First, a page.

Manic laughter often bubbles up unprompted and out of context. If it doesn’t create challenges for you, it’s harmless. But if it creates awkward social interactions, there are ways to cope.
Bipolar disorder is a mood disorder in which people experience alternating periods of mania, in some cases with depression. Folks most likely will experience extreme mood changes, activity levels, and behavior in a manic state.
Sometimes mania can cause confusing behaviors or seem inappropriate to other people. For example, you might spend excessive amounts of money that you don’t have.
Bursting into laughter during solemn, quiet, or inopportune moments is another scenario where mania may present. This is called manic or inappropriate laughter — and isn’t your fault.
|prompted by something external
|has clear start and subsiding points
|feels unmanageable, for unpredictable spans of time
|feels jarring or disproportionate to the immediate situation
|creates cheer around you
|creates awkward social situations
Spontaneous laughter that’s known as manic laughter is an experience that:
- may occur in tandem with an elevated mood if you live with bipolar disorder mania
- doesn’t match your current mood
- is out of context
- feels unmanageable
Manic laughter is commonly part of bipolar disorder, a mood disorder and mental health condition characterized by highs and lows — or alternating periods of mania or hypomania, and possibly depression.
If you’re experiencing mania, you may have symptoms such as:
- pressured or rapid speech
- flight of ideas
- racing thoughts
- mood shifts
- increased energy levels
- reduced need for sleep
- increased sexual interest or sexual behaviors
- increased goal-directed activity
- inappropriate laughter
While not every person who experiences mania has all of these symptoms, any combination of these can cause disruptions in work, school, relationships, and daily living.
Is this the same as paradoxical laughter?
Short answer: They’re similar, as both are indications of humor that tend to be unwarranted by circumstantial events, but they aren’t the same.
- inappropriate laughter
- pathological laughter
This is where it can get confusing. Manic laughter is usually inopportune and referred to as “inappropriate laughter,” but it’s not a type of PBA.
PBA is also called inappropriate laughter, but it’s different from mania. It’s a feature of neurological impairment, not a mental disorder.
The symptom of inappropriate laughter is common to both, but they’re different.
|Paradoxical laughter (PBA)
|aka inappropriate laughter
|aka inappropriate laughter
|part of the pseudobulbar affect (PBA)
|potential symptom of bipolar disorder manic episodes
|can also cause uncontrollable crying
|can be caused by elevated mood due to mania
|causes frustration, embarrassment, or shame
|can create awkward situations for those around but usually not the person themselves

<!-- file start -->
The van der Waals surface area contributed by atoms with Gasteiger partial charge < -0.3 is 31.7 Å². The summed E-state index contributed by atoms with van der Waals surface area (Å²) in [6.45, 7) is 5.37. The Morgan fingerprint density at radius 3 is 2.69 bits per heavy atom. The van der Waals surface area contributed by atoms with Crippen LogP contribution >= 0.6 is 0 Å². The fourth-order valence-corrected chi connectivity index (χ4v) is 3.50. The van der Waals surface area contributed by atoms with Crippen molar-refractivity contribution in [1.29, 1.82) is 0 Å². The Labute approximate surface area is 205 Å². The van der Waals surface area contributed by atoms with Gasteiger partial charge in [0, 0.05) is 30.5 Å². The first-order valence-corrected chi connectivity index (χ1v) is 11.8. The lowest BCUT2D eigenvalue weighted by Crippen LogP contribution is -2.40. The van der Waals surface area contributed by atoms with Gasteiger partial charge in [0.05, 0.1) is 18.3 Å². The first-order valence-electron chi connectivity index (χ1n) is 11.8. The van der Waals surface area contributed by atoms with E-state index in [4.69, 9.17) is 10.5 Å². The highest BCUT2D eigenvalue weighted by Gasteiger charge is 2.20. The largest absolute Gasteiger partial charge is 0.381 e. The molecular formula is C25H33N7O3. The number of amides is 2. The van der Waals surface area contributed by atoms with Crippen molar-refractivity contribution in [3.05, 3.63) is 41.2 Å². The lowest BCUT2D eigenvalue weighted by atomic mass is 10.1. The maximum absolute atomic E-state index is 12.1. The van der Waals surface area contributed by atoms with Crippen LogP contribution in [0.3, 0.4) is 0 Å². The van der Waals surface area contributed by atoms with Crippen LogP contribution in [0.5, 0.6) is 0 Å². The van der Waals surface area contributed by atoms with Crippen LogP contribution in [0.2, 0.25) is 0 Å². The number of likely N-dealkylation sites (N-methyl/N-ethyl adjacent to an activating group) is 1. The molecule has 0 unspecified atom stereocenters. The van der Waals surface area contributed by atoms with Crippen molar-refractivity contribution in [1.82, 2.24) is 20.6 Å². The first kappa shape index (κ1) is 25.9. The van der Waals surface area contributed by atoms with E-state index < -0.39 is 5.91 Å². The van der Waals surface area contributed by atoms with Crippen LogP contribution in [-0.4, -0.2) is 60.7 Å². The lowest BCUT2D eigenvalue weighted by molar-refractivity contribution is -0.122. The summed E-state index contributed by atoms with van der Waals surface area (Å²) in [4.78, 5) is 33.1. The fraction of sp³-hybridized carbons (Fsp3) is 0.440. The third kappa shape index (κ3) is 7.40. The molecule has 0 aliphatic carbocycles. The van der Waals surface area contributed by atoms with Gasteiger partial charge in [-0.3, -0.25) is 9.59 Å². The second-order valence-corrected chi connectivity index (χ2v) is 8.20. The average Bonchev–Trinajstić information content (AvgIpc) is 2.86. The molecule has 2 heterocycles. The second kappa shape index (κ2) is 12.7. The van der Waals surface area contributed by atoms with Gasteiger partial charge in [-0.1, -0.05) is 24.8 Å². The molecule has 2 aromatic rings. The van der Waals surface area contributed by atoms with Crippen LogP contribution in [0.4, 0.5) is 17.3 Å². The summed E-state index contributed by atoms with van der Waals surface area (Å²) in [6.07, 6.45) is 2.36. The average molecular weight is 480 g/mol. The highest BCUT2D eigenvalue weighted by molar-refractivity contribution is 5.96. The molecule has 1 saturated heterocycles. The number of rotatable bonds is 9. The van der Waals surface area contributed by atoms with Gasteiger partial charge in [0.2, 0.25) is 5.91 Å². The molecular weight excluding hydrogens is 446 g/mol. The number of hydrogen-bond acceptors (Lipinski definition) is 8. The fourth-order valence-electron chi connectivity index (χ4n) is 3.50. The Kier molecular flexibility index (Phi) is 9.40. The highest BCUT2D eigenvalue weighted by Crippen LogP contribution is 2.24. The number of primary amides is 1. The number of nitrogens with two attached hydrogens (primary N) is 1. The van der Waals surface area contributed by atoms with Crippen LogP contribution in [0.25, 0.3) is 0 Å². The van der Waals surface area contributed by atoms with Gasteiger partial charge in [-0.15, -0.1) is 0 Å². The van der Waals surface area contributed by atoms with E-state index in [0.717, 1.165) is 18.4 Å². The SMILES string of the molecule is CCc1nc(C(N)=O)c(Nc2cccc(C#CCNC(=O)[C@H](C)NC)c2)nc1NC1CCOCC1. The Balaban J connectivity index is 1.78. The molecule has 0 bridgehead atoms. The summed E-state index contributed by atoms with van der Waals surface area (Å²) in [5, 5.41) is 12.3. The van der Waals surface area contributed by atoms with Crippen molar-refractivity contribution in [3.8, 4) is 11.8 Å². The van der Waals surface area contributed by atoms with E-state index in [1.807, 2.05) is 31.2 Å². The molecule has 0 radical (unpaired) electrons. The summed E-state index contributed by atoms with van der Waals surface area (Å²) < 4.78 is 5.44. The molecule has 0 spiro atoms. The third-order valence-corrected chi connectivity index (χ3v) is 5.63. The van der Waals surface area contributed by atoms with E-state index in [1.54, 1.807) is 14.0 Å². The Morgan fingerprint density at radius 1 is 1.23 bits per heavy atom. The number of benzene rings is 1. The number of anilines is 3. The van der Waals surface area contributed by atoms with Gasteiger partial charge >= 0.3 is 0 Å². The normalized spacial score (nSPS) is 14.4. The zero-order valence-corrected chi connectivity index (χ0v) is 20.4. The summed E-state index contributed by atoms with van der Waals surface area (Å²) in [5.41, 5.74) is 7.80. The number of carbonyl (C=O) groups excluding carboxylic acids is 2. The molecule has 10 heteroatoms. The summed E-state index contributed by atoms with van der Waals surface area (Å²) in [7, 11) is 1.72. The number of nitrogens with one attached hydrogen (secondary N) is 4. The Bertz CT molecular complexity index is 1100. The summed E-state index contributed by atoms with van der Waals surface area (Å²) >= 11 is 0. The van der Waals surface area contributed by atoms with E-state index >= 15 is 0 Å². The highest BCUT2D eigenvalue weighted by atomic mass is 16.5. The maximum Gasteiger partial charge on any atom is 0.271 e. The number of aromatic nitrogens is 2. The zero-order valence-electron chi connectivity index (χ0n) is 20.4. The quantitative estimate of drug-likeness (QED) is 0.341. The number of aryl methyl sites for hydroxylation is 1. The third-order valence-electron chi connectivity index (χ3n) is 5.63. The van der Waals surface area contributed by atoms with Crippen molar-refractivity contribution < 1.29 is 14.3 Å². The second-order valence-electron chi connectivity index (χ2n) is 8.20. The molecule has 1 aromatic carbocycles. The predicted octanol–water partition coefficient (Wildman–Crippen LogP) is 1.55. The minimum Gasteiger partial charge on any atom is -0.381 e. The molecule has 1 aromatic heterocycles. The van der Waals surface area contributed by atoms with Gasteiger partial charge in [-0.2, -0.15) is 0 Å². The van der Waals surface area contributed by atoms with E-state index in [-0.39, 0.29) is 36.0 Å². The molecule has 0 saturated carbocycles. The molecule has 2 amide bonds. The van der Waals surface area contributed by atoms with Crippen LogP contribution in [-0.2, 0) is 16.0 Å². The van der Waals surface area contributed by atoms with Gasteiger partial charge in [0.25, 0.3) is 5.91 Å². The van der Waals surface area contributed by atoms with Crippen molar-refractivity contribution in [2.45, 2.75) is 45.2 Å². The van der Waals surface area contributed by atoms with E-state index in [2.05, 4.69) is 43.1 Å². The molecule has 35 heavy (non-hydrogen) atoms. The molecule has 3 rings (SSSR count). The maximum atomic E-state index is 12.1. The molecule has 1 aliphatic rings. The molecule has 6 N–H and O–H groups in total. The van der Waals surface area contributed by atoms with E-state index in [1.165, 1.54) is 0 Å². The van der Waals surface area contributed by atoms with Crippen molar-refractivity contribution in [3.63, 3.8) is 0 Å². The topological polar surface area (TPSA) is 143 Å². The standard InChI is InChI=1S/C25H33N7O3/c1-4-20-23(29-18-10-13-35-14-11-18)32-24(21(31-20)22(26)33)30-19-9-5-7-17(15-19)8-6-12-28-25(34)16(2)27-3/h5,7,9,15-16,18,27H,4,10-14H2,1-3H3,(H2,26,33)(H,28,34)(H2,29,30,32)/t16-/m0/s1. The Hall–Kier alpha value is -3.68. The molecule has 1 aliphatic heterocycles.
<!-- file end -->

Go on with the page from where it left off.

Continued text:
|treated with dextromethorphan/quinidine/hydrobromide (Nuedexta) or antidepressants
|mania itself is treated, not manic laughter exclusively; treated with mood stabilizers or antipsychotics
To be clear, you don’t have to apologize for living with bipolar disorder.
According to the Diagnostic and Statistical Manual of Mental Disorders, 5th edition (DSM-5), depending on the severity of the type of bipolar disorder you manage, symptoms may cause challenges or consequences in your:
- social life
- home life
If symptoms like manic laughter cause interpersonal issues in the above areas, you might want to take accountability for actions that may embarrass, offend, or hurt those you care about.
How to make amends
Once you’re in a calm state after the manic episode, you can choose how you make amends (depending on how close you are to the person).
You have the option of saying “I’m sorry” versus “I apologize.” They mean two different things.
“I’m sorry” expresses personal regret without accepting responsibility. “I apologize” takes responsibility for an action but not necessarily with any sentiment behind it.
When you manage a condition that may complicate your relationships, consider this way of acknowledging an action and moving past it:
- Name the behavior.
- End on a high note, without rationalizing.
For example: “I laughed out of turn during the timeout in the game when you were reprimanding the team. I apologize. I respect how you coach them, and I appreciate your follow-through.”
You don’t have to disclose your diagnosis if the person you’re apologizing to isn’t in your trusted circle or you’re not comfortable.
It may be time to talk with a therapist if you have repeated laughing episodes that you can’t manage.
There might be an opportunity to revisit your medication and ensure that it’s still managing episodes of mania adequately. You could also discuss any new triggers to manic episodes and adjustments to your routine that might help.
Manic laughter is laughter that occurs during periods of mania that may be contextually inappropriate. This type of laughter also goes by the term inappropriate laughter, but it’s different from inappropriate laughter caused by the pseudobulbar affect.
Treatment strategies such as education for yourself and loved ones, medication, and self-care are all ways to reduce the impact of the symptoms.
Talking with a doctor is essential for managing your treatment effectively. If you have any concerns about emotional regulation and extreme moods, you don’t have to manage it alone. Medical treatment and seeking out supportive loved ones can help you.